Compassion for the Poor Is Not Enough

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A week or so ago Michael Tomasky of The Daily Beast made an interesting point: in arguing against rightwing attempts to gut the food stamps program, slash entitlements and unemployment aid, and forestall young people from getting health insurance, liberals should not rely only on the language of compassion. His column gives me an opportunity to reflect on the relationship of compassion, literature, and progressive causes.

First, here’s Tomasky:

Liberals should stop talking about compassion. Oh, maybe not entirely. Some of the things Republicans are doing are just Dickensian mean, like cutting food stamps out of the farm bill, and Democrats should say that. But they should banish the word “compassion” from the broad, meta- economic dialogue.

What should they do instead? They should talk about how inequality is bad for the economy, bad for growth…Bad. For. Capitalism.

Let’s first revisit Dickens to remind ourselves what “Dickensian mean” looks like. Here’s his description of Scrooge:

Oh!  But he was a tight-fisted hand at the grindstone, Scrooge! a squeezing, wrenching, grasping, scraping, clutching, covetous, old sinner!  Hard and sharp as flint, from which no steel had ever struck out generous fire; secret, and self-contained, and solitary as an oyster.  The cold within him froze his old features, nipped his pointed nose, shriveled his cheek, stiffened his gait; made his eyes red, his thin lips blue and spoke out shrewdly in his grating voice.  A frosty rime was on his head, and on his eyebrows, and his wiry chin.  He carried his own low temperature always about with him; he iced his office in the dogdays; and didn’t thaw it one degree at Christmas.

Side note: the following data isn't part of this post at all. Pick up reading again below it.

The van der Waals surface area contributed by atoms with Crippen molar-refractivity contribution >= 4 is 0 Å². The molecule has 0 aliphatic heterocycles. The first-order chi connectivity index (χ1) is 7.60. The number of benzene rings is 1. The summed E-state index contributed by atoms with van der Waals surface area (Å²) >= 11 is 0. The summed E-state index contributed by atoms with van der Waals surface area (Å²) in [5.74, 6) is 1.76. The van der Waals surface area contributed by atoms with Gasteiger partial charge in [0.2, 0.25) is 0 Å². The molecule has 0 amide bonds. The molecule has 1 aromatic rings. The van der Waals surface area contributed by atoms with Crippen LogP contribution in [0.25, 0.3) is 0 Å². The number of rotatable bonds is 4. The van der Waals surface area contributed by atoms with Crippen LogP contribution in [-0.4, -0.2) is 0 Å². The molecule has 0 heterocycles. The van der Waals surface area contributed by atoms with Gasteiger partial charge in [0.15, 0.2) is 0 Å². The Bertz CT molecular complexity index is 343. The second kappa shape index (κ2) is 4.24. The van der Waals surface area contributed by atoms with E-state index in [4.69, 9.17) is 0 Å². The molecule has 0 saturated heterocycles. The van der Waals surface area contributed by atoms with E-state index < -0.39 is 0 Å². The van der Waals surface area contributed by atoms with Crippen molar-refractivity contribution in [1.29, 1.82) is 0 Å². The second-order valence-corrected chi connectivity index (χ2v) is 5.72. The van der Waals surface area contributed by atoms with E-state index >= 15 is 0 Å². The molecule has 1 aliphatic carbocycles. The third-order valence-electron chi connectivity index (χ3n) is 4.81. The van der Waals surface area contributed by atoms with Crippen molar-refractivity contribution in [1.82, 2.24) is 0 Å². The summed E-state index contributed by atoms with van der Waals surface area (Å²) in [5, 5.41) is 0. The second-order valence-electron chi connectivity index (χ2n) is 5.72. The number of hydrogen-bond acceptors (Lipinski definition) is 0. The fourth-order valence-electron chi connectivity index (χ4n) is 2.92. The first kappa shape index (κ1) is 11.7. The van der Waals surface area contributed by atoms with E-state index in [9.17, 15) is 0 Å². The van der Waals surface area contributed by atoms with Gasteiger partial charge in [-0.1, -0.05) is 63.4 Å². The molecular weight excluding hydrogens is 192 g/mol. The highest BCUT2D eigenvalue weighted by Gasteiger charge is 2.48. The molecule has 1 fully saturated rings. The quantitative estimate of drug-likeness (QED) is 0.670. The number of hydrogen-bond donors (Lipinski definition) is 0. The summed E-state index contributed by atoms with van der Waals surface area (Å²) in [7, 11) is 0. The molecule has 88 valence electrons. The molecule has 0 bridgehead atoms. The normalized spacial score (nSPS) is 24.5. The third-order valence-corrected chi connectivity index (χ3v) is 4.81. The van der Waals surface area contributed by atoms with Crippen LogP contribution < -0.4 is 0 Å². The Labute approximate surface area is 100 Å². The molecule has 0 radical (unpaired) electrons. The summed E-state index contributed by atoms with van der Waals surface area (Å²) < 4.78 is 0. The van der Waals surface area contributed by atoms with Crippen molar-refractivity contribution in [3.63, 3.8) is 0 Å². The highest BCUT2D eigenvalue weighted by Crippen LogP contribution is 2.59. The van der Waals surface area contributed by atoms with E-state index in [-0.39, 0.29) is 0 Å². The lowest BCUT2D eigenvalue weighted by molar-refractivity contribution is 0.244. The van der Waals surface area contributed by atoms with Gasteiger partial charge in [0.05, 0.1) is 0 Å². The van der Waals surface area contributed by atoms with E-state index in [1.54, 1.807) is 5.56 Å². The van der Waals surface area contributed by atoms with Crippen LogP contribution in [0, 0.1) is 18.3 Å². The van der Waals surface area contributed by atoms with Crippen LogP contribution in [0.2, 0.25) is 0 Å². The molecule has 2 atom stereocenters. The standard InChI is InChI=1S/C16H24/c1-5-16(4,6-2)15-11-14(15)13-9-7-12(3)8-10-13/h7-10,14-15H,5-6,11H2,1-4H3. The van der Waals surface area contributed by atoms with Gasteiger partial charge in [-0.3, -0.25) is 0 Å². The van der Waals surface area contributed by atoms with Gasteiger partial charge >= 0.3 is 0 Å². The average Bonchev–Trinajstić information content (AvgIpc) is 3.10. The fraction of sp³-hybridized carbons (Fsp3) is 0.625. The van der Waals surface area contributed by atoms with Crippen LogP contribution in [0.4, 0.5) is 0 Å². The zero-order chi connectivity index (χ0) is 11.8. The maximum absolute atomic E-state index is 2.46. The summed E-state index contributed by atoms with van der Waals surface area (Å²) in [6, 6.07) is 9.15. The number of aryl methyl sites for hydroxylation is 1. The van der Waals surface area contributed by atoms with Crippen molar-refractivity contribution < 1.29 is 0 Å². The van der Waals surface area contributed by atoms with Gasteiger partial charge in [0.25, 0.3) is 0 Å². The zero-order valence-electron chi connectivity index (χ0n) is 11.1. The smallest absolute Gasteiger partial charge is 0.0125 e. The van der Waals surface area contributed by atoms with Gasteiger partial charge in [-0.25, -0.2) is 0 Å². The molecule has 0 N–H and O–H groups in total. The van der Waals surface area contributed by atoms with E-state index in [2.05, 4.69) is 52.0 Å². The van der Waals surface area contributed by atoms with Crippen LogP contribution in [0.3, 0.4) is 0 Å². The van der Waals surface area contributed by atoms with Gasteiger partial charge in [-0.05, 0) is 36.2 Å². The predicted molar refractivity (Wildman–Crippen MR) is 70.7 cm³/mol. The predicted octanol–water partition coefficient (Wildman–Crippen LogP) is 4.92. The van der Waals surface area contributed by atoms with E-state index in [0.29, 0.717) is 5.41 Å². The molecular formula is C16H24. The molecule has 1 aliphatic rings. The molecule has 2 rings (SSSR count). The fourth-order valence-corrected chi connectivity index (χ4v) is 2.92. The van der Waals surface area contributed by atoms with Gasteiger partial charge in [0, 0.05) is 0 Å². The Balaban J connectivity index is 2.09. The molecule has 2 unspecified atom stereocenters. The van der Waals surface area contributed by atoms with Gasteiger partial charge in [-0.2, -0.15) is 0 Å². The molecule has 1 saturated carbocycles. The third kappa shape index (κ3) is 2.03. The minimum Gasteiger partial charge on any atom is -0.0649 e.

It’s not a bad description of those who emphasize austerity at a time when unemployment, underemployment, and badly paid employment are still running high. We can be pretty sure that this Scrooge would not support raising the minimum wage.

But can literature that focuses on compassion, and the lack of it, sway public policy? Sometimes yes. In the 19th century, Uncle Tom’s Cabin helped bolster the war to end slavery by showing us slave children torn away from their mothers and the villainous Simon Legree torturing to death the heroic and saintly Uncle Tom.

But Tomasky’s caution applies to literature as it does to policy. A colleague of mine, Christine Wooley, studies the sentimental novel and talks about how sentiment can be used for less than noble purposes. For instance, late 19th century African American novelist Charles Chestnutt was concerned that readers would bathe in novelistic scenes of pathos but not do anything about it. (As a countermeasure, he turned to realism and naturalism, providing almost scientific descriptions of the lives of African Americans.) More perniciously, Thomas Dixon in The Clansman, which D. W. Griffith turned into Birth of a Nation, used emotional scenes of brutish Blacks assaulting virginal white women to justify Jim Crow laws. Emotions can be used for reactionary as well as progressive causes, which is why (back to Tomasky here) there is something to be said for making economic rather than emotional arguments against GOP austerity measures.

In other words, don’t just say that it is immoral that the rich are getting richer and the poor poorer in this country. Point out that society as a whole will benefit if the lower classes have more money to spend.